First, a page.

Bob and Joe continued to experiment, hoping to create a luminous paint that shined in daylight. In 1936 they created their first batch of pigments that reflected visible color from the spectrum, while also absorbing and transforming UV wavelengths of colors lower in the spectrum. As a result, viewers perceived a more intense, dazzling color. The first products were patented in 1937 as DayGlo fluorescents.

Initially, DayGlo colors were used for commercial advertisements. But when World War II erupted, the dyes found a new niche. The military spent $12 million on DayGlo dyes for safety applications like flags or painted signals that could be seen by airplanes 10,000 feet in the air, buoys that marked where underwater mines had been cleared, and suits worn by aircraft carrier crew to guide nighttime plane landings. Thanks to the colors’ use in safety fabrics, Joe and Bob Switzer became very rich.

During this time, the Switzers also developed black light penetrants, a type of pigment that reveals flaws in machinery when painted on the metal parts and exposed to UV light. Patented as Magnaglo and Zyglo, they became widely used by the U.S. Air Force for ensuring the integrity of airplane parts.

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After World War II, Bob and Joe founded Switzer Brothers, Inc., later renamed the DayGlo Color Corporation. The company continued its production of flaw-revealing pigments, but now began to experiment with producing daylight fluorescent colors for consumer product packaging. In 1957, the company patented a process that combined fluorescent dye with a polymer, which gave the dye greater light stability for use as outdoor paints as well as in traditional printing applications.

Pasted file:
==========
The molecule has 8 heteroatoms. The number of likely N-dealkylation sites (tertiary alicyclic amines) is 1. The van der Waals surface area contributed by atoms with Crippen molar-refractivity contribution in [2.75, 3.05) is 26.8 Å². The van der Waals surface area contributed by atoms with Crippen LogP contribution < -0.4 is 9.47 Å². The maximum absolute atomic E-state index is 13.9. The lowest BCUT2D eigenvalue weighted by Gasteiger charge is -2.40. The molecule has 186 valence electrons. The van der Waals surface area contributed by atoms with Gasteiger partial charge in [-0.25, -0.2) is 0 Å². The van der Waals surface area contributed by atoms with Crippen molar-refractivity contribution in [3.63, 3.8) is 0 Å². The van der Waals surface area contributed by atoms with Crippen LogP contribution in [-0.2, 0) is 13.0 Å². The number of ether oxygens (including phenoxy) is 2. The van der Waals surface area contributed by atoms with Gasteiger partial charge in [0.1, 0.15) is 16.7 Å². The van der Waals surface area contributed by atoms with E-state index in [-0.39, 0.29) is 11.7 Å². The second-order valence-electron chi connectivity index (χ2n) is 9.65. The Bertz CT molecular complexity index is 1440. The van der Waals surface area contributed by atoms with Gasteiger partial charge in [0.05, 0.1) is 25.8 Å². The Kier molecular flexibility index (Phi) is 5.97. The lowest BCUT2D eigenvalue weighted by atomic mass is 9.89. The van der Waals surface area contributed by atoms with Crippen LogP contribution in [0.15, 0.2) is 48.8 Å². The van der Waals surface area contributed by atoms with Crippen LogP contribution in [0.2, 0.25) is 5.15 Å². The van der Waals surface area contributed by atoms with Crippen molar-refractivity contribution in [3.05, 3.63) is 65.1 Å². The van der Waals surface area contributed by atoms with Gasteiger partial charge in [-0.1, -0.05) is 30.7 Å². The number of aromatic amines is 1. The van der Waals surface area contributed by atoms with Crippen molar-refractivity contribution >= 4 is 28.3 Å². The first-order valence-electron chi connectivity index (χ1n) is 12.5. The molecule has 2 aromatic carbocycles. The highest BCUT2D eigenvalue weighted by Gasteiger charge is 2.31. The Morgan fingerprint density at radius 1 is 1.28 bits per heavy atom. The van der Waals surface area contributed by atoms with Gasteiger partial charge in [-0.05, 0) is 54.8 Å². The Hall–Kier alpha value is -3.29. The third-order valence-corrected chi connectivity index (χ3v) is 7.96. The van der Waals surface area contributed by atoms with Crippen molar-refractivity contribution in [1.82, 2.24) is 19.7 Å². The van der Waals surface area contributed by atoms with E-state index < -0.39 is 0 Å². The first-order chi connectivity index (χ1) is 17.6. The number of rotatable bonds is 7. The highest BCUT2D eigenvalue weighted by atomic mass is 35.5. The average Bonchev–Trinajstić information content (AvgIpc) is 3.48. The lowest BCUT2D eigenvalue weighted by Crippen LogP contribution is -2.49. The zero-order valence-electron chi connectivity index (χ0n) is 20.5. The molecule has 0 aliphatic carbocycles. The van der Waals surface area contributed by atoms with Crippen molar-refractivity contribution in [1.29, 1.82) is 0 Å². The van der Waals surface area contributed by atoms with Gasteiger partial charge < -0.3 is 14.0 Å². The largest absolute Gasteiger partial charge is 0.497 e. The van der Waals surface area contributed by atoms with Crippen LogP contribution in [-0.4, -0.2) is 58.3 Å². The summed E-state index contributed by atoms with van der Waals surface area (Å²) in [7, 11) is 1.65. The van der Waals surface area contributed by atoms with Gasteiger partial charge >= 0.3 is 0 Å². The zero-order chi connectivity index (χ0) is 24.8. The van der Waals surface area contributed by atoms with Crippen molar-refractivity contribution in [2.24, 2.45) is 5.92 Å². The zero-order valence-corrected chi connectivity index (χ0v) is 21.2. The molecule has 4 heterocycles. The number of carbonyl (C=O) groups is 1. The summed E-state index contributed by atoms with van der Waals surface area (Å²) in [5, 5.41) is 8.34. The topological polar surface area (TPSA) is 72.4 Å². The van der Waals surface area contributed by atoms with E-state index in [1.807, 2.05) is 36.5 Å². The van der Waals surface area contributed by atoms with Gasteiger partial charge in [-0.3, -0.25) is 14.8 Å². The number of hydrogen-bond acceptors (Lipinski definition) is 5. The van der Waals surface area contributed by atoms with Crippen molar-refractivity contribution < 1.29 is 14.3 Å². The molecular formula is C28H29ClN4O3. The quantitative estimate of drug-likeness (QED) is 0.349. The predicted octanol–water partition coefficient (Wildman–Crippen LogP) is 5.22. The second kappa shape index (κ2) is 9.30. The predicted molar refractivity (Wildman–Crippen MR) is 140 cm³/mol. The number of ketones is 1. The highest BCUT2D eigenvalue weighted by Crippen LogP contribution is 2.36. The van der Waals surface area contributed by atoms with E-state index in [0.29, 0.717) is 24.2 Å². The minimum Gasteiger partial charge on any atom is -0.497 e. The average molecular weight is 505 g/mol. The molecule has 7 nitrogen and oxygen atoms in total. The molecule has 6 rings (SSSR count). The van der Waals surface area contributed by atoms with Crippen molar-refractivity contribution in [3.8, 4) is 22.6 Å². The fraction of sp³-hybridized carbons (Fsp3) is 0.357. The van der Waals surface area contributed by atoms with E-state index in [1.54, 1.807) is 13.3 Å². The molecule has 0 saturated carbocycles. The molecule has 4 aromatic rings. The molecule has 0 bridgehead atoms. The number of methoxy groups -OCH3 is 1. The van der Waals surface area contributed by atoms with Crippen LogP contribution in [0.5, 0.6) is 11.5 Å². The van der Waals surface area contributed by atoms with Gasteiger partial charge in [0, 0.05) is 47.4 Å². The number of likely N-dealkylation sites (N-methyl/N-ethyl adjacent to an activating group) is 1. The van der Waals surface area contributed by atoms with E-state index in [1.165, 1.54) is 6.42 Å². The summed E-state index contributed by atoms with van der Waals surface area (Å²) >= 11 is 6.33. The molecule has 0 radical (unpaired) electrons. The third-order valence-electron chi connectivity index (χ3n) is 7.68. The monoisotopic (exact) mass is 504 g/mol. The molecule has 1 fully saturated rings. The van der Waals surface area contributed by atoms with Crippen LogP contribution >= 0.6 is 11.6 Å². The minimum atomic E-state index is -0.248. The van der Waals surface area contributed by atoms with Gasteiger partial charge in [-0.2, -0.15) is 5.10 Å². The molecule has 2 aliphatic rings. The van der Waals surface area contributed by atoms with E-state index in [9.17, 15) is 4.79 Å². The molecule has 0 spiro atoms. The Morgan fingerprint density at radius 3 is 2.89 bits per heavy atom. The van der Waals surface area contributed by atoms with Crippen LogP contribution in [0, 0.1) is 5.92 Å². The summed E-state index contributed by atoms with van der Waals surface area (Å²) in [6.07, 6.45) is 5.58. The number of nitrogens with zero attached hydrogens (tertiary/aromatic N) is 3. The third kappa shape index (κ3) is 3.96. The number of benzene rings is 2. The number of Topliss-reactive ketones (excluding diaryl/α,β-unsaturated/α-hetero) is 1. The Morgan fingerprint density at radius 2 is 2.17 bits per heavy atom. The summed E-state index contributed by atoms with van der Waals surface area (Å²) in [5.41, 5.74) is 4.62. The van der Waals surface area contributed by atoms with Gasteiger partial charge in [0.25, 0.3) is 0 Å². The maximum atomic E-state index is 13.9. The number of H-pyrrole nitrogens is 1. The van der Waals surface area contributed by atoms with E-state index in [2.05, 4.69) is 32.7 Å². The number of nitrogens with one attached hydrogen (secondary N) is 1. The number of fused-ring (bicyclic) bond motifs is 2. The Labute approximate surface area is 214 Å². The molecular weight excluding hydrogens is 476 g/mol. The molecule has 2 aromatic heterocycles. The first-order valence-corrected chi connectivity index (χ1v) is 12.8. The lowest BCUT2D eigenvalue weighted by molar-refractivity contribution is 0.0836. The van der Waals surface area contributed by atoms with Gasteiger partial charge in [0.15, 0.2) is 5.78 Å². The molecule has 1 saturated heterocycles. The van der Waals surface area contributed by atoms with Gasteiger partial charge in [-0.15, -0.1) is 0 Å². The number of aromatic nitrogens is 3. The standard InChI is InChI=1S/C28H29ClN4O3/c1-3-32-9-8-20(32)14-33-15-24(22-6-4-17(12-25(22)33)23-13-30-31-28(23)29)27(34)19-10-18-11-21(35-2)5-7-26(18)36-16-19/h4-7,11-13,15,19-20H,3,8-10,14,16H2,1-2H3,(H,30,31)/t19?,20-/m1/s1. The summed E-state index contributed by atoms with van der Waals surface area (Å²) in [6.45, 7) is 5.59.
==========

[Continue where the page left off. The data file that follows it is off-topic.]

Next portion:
The company convinced advertisers to adopt its super-fluorescent inks and papers, and in 1959, Proctor & Gamble opted to package its Tide laundry detergent, the first heavy-duty synthetic soap, in the Switzers' Blaze Orange hue. Soon, the DayGlo fad expanded from supermarket shelves to clothing, toys, and rock n’ roll posters in the 1960s. Pop artists like Peter Max and Andy Warhol incorporated psychedelic colors into trippy paintings and lithographs.

DayGlo eventually reached the zenith of pop culture relevance when the Beatles wore military-style suits in DayGlo colors on the cover of Sgt. Pepper’s Lonely Hearts Club Band in 1967.

The Switzer brothers’ legacy shines on in their rainbow of trademark high-visibility tones—Saturn Yellow, Blaze Orange, Aurora Pink, Neon Red, Corona Magenta, Signal Green and many more—that are found on everything from food wrappers to public safety workers today.

In 2012, the American Chemical Society awarded DayGlo Color Corporation a national historic chemical landmark designation for the development of its pigments, citing the Switzer brothers' inventions as a “symbol of safety and protection that improve our daily lives.”